[You can find part one of this series here, and part two here] John Hendryx continues his response to the "synergist" visitor: Finally, your attempt to overturn the doctrine of total depravity relies entirely too much on the one biblical concept of "dead in sin" for the unbeliever. From my standpoint, if those texts which … Continue reading An Arminian Response to John Hendryx on the Meaning and Implications of Spiritual Death Part 3: John Hendryx Concedes That it is a Plain “Fact” that Faith Precedes Regeneration
Continuing from Part 1... Hendryx begins his response to the visitor: (John) Dear Brother ...You say, "monergists take the 'dead in sin' phrase too far" but, I would turn that around to say that you have relied entirely too much on what you believe to be the force of this ONE argument.... Here's why: ... … Continue reading An Arminian Response to John Hendryx on the Meaning and Implications of Spiritual Death Part 2: Dead Reckoning
I wrote an article some years back on the Transfer of Necessity Principle (TNP), an idea which some have used as an argument against free will. Looking back, my only real regret writing it was that it was too long, and probably inaccessible to someone who hasn't studied the issue. With that in mind, I purposed … Continue reading The Transfer of Nonsense Principle (Concise Version)
From the late R.C. Sproul's Ligonier Ministries we find a short article "praising" limited atonement by Richard Phillips. For the purpose of this post we will be focusing in on a section that promotes a critique of Arminianism that has been common among Calvinists for a long time and has been expressed in many different … Continue reading Does Arminian Theology Suggest That We Depend on Ourselves Instead of Christ for Salvation?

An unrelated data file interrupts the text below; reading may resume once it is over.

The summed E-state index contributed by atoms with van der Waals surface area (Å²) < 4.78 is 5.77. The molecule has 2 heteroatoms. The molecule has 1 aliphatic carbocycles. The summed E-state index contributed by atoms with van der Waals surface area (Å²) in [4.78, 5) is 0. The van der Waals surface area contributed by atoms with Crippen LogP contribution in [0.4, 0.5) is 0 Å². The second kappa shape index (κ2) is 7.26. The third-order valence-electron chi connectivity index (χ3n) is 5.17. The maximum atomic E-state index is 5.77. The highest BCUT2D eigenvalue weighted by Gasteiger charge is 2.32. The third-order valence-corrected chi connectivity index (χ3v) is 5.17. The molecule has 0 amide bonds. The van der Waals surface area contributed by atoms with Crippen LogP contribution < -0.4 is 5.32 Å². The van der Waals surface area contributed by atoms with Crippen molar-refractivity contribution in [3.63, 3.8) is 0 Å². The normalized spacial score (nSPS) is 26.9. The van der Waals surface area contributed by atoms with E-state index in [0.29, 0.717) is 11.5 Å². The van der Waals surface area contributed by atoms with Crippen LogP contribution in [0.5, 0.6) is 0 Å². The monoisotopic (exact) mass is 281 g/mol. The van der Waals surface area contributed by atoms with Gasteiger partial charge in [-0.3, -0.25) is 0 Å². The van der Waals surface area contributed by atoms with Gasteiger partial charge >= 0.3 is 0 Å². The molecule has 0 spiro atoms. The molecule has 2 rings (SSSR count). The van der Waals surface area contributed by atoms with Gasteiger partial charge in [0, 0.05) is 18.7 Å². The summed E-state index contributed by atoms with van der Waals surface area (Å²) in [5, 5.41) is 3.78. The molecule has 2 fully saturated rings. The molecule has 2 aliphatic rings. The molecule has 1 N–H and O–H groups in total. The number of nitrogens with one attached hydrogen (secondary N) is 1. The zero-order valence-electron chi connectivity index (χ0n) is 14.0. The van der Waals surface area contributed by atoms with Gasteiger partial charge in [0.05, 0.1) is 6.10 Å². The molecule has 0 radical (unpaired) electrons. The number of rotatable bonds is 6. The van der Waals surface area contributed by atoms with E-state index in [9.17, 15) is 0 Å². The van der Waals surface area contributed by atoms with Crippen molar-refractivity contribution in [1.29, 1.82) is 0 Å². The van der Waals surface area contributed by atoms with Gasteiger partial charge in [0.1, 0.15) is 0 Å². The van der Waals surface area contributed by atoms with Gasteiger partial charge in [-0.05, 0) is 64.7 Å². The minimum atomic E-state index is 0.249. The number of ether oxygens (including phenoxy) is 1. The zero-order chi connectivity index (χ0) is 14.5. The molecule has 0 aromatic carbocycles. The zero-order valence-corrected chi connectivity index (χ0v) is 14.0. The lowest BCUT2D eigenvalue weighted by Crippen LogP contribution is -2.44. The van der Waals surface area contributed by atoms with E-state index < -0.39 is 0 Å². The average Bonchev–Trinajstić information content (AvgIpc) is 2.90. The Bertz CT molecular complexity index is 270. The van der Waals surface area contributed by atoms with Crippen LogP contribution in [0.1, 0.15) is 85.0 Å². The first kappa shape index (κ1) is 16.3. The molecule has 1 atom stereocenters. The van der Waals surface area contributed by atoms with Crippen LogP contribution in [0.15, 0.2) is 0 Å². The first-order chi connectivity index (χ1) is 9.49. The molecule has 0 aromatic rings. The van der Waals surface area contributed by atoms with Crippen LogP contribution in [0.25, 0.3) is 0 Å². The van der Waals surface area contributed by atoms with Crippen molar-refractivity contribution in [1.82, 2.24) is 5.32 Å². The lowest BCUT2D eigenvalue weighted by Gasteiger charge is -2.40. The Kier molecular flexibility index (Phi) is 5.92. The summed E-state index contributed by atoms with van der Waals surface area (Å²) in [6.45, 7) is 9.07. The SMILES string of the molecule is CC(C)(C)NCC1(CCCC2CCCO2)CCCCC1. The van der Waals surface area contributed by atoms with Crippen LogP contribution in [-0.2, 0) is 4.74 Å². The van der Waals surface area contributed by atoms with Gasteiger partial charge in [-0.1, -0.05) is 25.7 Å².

Does God depend upon anything in creation? Everyone agrees that God has no need of things like food, water, shelter, rest, etc. We often refer to this as God’s aseity –His independence of His creation. So God has no innate need of these things, and is utterly self-sufficient. But can God take on a need … Continue reading Innate vs Self-Imposed Dependencies
In our last post on Calvinists who talk past the debate, we handily disposed of the fallacious arguments of a Calvinist objector insists on misrepresenting the issue. He tries to salvage his rapidly-crumbling narrative with yet more proof that he is simply talking past what is being discussed without understanding it. Still Missing the Point I've been pretty … Continue reading Tackling Calvinist Errors on Omniscience & Aseity (Plus a Deductive Proof)
In reply to my post on Calvinism’s Inconsistencies on God’s Attributes, our dear objector has given us another demonstration of missing the point entirely. As is all too common when discussing theological issues, most 'cage-stage' Calvinists have a dreadful habit of trying to define what you believe for you rather than actually listening to or … Continue reading Calvinist Debate: Talking Past the Argument
Some years after writing this article on God's aseity, I was pointed to a reply by 'TheSire' (hereafter, 'the objector') that more or less misses the point of my original post. It's not very long or well-conceived, but I'll address his main points. Lack of Explaining Power The first of his objections involves people 'explaining' … Continue reading Calvinism’s Inconsistencies on God’s Attributes